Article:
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Update: May 26, 2002: Here is a recording clip from Arizona; it is copyrighted to and all rights reserved by Naturesongs.com and courtesy of Doug Von Gausig :
Cassin's Vireo from 4/11/99, at Dugas Creek, central AZ - about 5000' elevation. Another (rather different) CAVI clip by Doug is avilable at this web page.

Update: May 25, 2002: Here are two recording clips from Alberta; they are copyrighted by and courtesy of Jim and Barb Beck of the University of Alberta:
Clip One is representative of the BHVIs in Alberta.
Clip Two is representative of the CAVIs in Alberta.

On the mornings of May 13 and 14, 2002, I heard and saw a "Solitary-type" vireo in my yard (located on southwest corner of Lake Worth, west of Fort Worth, Tarrant County, Texas). I did not attepmt photos, as I obtained very good views that confirmed it was either a very dull, poorly-marked Blue-headed Vireo (BHVI) or a bright-ish Cassin's Vireo (CAVI). It sang regularly, yet intermittently, for about an hour each morning, and I concentrated on obtaining audio recordings. I presume that it must be a male, given the persistent singing, thus I feel that the observed plumage would possibly be too dull for a male BHVI, yet well within the brighter end of the range for male CAVI (I wrote a full description).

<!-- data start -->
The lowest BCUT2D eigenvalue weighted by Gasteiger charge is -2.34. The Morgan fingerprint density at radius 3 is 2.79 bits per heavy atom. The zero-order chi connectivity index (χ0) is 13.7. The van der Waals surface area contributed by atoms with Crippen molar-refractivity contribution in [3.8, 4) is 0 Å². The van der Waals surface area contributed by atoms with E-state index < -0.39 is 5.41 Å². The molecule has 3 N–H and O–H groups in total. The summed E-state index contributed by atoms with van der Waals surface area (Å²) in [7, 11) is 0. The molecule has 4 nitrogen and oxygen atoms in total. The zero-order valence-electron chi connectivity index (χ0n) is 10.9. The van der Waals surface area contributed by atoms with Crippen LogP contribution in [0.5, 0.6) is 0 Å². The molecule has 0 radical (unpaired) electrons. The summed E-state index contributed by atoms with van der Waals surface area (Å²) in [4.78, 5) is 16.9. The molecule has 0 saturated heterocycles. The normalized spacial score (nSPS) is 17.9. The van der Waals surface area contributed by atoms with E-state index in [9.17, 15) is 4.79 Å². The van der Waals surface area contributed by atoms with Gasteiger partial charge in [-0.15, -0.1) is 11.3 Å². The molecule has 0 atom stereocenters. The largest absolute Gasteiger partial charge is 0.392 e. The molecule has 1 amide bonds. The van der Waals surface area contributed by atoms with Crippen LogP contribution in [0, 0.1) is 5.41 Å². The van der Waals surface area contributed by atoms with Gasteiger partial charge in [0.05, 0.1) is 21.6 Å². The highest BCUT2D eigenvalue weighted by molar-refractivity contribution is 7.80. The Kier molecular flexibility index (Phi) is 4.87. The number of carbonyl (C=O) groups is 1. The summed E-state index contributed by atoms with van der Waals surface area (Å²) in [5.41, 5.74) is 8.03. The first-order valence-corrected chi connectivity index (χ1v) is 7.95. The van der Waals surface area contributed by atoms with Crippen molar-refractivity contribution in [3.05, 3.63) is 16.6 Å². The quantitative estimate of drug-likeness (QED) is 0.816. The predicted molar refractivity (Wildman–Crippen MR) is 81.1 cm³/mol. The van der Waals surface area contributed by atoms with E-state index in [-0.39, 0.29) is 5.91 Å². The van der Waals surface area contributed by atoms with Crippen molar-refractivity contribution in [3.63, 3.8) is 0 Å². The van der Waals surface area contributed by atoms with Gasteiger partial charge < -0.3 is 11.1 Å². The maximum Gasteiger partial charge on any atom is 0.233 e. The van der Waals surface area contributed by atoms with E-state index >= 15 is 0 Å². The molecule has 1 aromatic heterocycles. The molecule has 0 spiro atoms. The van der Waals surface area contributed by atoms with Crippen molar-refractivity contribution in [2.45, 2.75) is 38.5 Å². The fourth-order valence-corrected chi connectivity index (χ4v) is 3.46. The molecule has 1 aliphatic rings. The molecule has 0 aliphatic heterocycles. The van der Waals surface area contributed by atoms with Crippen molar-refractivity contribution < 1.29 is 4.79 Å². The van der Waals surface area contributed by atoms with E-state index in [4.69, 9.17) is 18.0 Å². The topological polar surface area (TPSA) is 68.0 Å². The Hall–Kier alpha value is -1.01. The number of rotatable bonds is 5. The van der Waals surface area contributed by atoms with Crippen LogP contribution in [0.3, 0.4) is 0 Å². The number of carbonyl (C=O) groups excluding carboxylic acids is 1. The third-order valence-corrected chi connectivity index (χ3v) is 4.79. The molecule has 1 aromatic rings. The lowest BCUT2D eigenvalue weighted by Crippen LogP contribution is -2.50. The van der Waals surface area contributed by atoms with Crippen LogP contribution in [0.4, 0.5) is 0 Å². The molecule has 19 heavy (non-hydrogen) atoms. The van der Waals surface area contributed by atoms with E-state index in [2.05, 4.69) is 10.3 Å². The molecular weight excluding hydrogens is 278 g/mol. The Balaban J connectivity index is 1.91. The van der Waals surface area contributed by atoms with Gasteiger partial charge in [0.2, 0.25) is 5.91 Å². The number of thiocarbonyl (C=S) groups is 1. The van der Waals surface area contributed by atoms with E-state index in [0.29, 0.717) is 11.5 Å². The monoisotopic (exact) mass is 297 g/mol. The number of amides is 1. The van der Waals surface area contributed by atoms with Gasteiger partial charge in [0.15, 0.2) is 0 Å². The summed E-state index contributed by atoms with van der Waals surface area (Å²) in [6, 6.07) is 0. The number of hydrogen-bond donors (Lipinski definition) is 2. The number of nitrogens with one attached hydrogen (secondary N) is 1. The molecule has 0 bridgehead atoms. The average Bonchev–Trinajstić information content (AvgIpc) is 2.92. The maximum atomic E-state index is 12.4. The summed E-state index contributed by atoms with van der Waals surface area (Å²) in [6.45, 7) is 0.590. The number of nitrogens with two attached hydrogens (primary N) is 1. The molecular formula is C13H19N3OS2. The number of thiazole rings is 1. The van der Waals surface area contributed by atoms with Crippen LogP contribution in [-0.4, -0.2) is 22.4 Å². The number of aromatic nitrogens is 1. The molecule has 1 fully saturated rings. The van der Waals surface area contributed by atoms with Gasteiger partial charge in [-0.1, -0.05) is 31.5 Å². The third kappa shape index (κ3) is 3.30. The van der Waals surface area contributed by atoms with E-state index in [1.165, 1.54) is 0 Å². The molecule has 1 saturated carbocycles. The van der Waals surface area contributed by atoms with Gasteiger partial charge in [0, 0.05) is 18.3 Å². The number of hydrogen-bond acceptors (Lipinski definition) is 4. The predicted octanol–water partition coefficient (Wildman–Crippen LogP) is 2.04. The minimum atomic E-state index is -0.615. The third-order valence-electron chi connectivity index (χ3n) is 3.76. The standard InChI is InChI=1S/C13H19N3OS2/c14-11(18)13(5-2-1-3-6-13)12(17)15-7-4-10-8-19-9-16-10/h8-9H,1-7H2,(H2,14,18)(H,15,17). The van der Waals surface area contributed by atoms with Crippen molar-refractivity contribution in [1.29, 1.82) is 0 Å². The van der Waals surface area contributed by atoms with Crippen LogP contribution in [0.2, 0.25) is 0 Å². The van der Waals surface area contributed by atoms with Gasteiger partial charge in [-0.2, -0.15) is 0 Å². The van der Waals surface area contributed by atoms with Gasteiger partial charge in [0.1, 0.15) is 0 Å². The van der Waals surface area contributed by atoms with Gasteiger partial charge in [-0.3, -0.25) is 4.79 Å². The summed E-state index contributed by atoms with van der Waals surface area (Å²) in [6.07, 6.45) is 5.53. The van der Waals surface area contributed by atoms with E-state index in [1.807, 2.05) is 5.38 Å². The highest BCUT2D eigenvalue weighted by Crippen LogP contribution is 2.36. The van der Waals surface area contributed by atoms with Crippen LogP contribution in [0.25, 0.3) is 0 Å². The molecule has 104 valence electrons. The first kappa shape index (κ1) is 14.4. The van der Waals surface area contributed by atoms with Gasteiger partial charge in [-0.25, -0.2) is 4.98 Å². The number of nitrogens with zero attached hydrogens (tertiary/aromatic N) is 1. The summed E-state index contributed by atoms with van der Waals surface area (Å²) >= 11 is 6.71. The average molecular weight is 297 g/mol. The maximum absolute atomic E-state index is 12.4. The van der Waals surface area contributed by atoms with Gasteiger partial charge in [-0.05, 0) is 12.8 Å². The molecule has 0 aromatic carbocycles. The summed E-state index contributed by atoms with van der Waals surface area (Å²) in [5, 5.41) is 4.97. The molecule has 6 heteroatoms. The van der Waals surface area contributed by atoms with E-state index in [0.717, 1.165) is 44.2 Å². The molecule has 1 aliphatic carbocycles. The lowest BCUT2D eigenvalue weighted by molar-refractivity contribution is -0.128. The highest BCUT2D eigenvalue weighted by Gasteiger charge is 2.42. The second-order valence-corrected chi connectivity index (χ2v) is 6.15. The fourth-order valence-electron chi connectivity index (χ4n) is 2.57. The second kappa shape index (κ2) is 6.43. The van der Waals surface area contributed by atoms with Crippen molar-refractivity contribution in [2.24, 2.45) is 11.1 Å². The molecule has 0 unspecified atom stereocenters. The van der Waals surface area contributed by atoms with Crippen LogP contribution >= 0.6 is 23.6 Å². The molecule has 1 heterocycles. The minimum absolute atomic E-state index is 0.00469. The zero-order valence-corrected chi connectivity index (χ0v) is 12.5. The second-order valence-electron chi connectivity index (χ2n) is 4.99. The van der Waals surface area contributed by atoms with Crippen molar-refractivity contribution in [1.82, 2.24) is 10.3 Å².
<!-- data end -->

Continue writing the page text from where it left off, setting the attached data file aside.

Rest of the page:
The most ear-catching note in its repertoire was interspersed about once every 8 - 15 notes, and is in this file: vireo1b.wav (193Kb)
- to hear it in context, as the 4th note in a phrase of six (it was typically preceded by a pause), listen to this file: vireo1a.wav (2,532Kb)
The most frequent note-phrase was a two-note sequence typified by this file: vireo1c.wav (967Kb) - but with numerous minor variations in modulation; some less burry, some more burry.
Another phrase that was used in unpredictable bursts (fairly long sequences without it, yet some with it being used 2 or 3 times in succession) is in this file: vireo1d.wav (1,031Kb).
Some of the upslurred high notes were so rapidly-ascending that they strongly recalled American Goldfinch's "jeiiII!" note.
I would appreciate getting feedback about these vocalisations (I have lots of audio, but the constraints of my dial-up WWW connection limit me to brief cuts); especially:
- can BHVI be reasonably ruled out, based on these recordings?
- does it sound like CAVI?
- could PLVI be ruled out, based on the recordings (on plumage it is definitely ruled out - this bird has obvious - yet dull - greenish flanks and greensih edges to the remiges)?